Ideal gas law PV R = nT R = = 0.08206 atm L mol-1 K-1
R can be determined from standard conditions. PV nT R = ( 1 atm ) ( 22.4 L ) ( 1 mol ) ( K) R = = atm L mol-1 K-1

Ideal gas law When you only allow volume and one other factor to vary, you end up with one of the other gas laws. Just remember Boyle Pressure Charles Temperature Avogadro Moles

Ideal gas law P1V1 P2V2 n1T1 n2T2 = R = This one equation says it all.
Anything held constant will “cancels out” of the equation

Ideal gas law P1V1 P2V2 n1T1 n2T2 = P1V1 = P2V2
Example - if n and T are held constant P1V1 n1T1 P2V2 n2T2 = This leaves us P1V1 = P2V2 Boyle’s Law

Example If a gas has a volume of 3.0 liters at 250 K,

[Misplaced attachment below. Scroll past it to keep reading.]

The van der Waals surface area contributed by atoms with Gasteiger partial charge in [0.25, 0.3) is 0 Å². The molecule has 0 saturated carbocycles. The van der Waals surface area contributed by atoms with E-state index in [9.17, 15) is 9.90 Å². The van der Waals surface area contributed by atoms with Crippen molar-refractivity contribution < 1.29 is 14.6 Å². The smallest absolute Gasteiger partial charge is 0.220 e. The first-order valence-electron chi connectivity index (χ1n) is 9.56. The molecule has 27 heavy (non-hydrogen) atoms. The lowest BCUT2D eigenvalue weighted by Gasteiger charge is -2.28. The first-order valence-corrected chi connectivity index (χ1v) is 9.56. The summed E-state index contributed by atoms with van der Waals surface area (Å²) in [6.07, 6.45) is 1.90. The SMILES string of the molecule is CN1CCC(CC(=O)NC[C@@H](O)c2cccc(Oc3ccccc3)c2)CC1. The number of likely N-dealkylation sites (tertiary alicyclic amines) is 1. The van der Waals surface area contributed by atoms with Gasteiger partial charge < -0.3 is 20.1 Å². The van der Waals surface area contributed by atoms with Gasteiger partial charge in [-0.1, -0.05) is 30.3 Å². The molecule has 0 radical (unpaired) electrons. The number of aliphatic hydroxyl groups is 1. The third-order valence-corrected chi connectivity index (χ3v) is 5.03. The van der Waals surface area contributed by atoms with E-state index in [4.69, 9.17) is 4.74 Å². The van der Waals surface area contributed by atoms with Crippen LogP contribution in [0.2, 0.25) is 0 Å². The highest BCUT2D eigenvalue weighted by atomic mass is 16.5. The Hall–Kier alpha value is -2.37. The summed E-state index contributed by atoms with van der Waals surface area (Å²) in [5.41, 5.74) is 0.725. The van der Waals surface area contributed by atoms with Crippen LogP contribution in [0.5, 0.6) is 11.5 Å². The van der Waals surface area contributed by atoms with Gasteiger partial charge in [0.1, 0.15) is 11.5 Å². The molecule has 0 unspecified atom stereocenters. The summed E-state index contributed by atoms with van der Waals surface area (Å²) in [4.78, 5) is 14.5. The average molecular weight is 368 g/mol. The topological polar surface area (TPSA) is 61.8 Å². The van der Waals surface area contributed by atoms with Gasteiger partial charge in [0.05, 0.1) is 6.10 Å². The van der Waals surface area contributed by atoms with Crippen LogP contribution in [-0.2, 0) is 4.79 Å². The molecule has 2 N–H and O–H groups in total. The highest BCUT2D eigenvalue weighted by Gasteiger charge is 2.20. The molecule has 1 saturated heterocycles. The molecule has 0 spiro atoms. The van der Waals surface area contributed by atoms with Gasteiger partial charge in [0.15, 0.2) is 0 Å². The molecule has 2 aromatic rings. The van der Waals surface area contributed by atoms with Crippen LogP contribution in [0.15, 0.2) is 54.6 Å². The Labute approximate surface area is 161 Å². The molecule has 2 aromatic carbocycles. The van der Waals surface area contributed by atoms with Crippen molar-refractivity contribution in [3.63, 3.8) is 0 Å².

what volume will it have at 450 K ? Cancel P and n They don’t change P1V1 n1T1 P2V2 n2T2 = We end up with Charles’ Law V1 T1 V2 T2 =

Example If a gas has a volume of 3.0 liters at 250 K,
what volume will it have at 450 K ? P1V1 n1T1 P2V2 n2T2 V1 T1 = V2 T2 = V2 = (3.0 l) (450 K) (250 K) = 5.4 L

Dalton’s law of partial pressures
The total pressure of a gaseous mixture is the sum of the partial pressure of all the gases. PT = P1 + P2 + P Air is a mixture of gases - each adds it own pressure to the total. Pair = PN2 + PO2 + PAr + PCO2 + PH2O

Partial pressure example
Mixtures of helium and oxygen are used in scuba diving tanks to help prevent “the bends.” For a particular dive, 46 liters of O2 and 12 liters of He were pumped in to a 5 liter tank. Both gases were added at 1.0 atm pressure at 25oC. Determine the partial pressure for both gases in the scuba tank at 25oC.

Partial pressure example
First calculate the number of moles of each gas using PV = nRT. nO2 = = 1.9 mol nHe = = 0.49 mol (1.0 atm) (46 l) ( l atm K-1 mol-1)(298.15K) (1.0 atm) (12 l) ( l atm K-1 mol-1)(298.15K)

Partial pressure example